Brookfield Homes Corporation (NYSE:BHS) on Oct. 30 reported a net loss of$26 million (-$0.95 per share) for its third quarter ended Sept. 30, including $27 million in impairments and write-downs of $32 million internally and another $9 million related to joint ventures.

Revenues for the quarter fell 9% to $110 million as home closings rose slightly to 184 from 179 during last year's third quarter. Average selling prices, however, fell 13.3% to $578,000 due to a change in product mix, increased sales incentives and lower selling prices.

New home orders were up 25% to 163 and lot sales totaled 22, up one from last year's quarter. Active communities totaled 33, flat with last year.

At September 30, 2008, the company¹s lots owned or controlled total 25,678, 12,161 owned, 2,545 in joint ventures and 10,972 optioned. The total is up marginally from yearend, 2007.

Brookfield generated $12 million in free cash flow during the quarter and listed no cash on hand on its balance sheet. Brookfield utilizes a credit line with Brookfield Asset Management, a subsidiary, which was recently increased to $300 million.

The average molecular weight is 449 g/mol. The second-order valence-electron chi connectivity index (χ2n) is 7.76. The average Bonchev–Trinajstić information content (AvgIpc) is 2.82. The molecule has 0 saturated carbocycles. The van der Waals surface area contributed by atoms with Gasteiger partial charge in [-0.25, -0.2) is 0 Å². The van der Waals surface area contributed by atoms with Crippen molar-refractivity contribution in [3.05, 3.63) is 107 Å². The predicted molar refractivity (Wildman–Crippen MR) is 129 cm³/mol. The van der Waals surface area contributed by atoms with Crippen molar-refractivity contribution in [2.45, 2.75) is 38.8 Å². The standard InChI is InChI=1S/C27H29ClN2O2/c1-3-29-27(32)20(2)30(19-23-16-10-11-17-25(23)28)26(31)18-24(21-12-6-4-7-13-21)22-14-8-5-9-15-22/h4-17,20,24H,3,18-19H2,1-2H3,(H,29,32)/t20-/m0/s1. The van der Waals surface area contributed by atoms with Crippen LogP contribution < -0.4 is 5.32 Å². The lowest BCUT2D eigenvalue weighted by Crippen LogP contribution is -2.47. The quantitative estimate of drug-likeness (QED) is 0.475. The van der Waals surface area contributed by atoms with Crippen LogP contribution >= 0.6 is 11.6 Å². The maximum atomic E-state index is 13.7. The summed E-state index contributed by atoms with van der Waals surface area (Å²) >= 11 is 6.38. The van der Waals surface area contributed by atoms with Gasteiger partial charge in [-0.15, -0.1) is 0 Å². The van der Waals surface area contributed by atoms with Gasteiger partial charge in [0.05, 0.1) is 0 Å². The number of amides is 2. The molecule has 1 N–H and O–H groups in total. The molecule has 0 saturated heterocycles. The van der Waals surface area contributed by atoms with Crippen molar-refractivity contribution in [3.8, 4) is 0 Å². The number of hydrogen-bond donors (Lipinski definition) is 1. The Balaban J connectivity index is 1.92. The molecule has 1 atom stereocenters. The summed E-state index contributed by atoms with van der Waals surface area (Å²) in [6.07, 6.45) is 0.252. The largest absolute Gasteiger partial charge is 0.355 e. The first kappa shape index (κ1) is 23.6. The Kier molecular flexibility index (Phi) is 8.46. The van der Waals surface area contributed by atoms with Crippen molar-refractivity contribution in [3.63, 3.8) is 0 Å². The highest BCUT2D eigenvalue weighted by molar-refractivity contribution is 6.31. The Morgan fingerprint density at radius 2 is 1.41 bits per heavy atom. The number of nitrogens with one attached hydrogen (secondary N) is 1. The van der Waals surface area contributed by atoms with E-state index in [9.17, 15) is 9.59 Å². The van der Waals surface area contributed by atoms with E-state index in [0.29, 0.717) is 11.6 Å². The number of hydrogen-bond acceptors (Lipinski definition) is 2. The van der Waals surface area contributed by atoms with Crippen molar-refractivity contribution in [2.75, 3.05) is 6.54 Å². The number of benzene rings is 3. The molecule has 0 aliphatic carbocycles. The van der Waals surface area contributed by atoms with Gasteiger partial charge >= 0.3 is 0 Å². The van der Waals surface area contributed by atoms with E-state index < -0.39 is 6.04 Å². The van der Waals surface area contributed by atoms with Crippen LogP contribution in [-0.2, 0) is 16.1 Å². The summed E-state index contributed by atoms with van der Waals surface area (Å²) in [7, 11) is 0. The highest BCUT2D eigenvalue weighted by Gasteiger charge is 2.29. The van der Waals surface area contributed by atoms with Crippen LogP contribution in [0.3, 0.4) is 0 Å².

As of Sept. 30, the company net debt-to-capitalization ratio was 67%.

In its earnings released, the company stated, "The company continues to monetize its inventory of lots ready for home construction, which includes over 350 homes completed or under construction. The company¹s inventory of unsold completed homes was 77 units at September 30, 2008, down significantly from the end of 2007. The company does not expect to invest significantly in the development of land while the demand for new homes continues at the current absorption levels."

The company announced that its CFO, Paul G. Kerrigan, was leaving the company for personal reasons and that the board had suspended the company's twice-annual stock dividend payment.

Regarding market conditions, the company said in its statement, "The United States housing industry remains weak, with the impact in recent months of the credit crisis spreading and the corresponding loss of jobs. As a result, consumer confidence has declined and has kept many potential homebuyers from taking advantage of lower home prices. In addition, there are fewer mortgage products and tougher lending criteria, leading to difficulties in obtaining financing for the purchase of a home. Despite these conditions, the company believes there is pent-up demand in certain markets, as evidenced by increased traffic in the third quarter which resulted in more home closings and net new orders. However, if negative market conditions prevail, the company anticipates that increasing foreclosures and job losses could offset this pent up demand."